S. Korean rail workers end strike
SEOUL, South Korea -- State rail workers in South Korea have ended a two-day strike after reaching a deal with management.
The end of the rail strike is expected to affect negotiations over a two-day walkout by state electricity workers who, along with their rail counterparts, are demanding a shorter working week and are worried about job security after privatization.
About a quarter of the 20,000 state rail workers took part in the strike, crippling South Korea's train systems and jamming streets with motorists.
On Tuesday the strike spread after about 50,000 private sector workers from more than 90 companies downed tools in a sympathy walkout.
Those workers were members of an umbrella labor group, the Korean Confederation of Trade Unions (KCTU) and included 20,000 from South Korea's two biggest carmakers Hyundai Motor Co. and Kia Motor Co., the Associated Press reported.
The estimated loss among the carmakers, including Ssangyong Motor, for the walkout was 28.1 billion won ($21.3 million), the Korea Herald reported.
The strikes have been declared illegal by the government with reports it was considering sending riot police to three workers' sit-in locations in Seoul to break up the protesters and arrest strike leaders, the Herald said.
Strikes by public-sector workers are banned in South Korea and government authorities were seeking more than 30 union leaders for organizing the protests.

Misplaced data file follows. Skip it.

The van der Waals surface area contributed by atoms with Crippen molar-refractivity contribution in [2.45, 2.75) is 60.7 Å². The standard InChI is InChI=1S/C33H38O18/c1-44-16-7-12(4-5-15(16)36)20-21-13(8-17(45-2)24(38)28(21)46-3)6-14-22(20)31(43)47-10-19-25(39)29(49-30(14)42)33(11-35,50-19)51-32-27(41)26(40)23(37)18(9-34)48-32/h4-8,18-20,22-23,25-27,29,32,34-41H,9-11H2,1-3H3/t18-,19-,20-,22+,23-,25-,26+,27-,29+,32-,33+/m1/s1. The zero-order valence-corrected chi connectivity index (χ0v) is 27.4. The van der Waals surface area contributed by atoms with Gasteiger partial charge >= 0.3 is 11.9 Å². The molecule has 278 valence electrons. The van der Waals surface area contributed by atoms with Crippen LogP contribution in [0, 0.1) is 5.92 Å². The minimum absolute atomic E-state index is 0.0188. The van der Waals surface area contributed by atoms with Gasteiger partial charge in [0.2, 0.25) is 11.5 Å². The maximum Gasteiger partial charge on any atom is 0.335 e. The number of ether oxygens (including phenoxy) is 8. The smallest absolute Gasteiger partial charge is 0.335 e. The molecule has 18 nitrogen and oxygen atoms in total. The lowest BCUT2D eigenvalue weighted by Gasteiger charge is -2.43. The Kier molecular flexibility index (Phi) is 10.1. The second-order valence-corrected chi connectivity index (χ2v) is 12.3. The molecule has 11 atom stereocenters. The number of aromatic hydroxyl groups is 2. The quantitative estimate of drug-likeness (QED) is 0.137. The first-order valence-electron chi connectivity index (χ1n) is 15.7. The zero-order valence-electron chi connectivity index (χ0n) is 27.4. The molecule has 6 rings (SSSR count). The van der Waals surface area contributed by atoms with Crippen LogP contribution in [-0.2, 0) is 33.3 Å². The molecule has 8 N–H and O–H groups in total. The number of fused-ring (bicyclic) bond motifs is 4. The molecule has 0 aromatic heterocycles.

Thousands of workers have maintained a non-stop vigil at two Seoul universities and a Roman Catholic cathedral over the past two-days.
The government has said that the stop-work would not deter its plans to privatize the national railway and other state firms -- one of President Kim Dae-jung's major priorities in his last year in office -- but added it would look into concerns by workers about job security.
The deal with rail union was reached early Wednesday effectively ending the strike that disrupted national rail services since Monday morning.
"The railroad suffered greatly from the strike this time. We must overcome problems that have arisen from it," Sohn Hak-rae, head of the state-run Korea National Railroad, was quoted by the Associated Press as saying.
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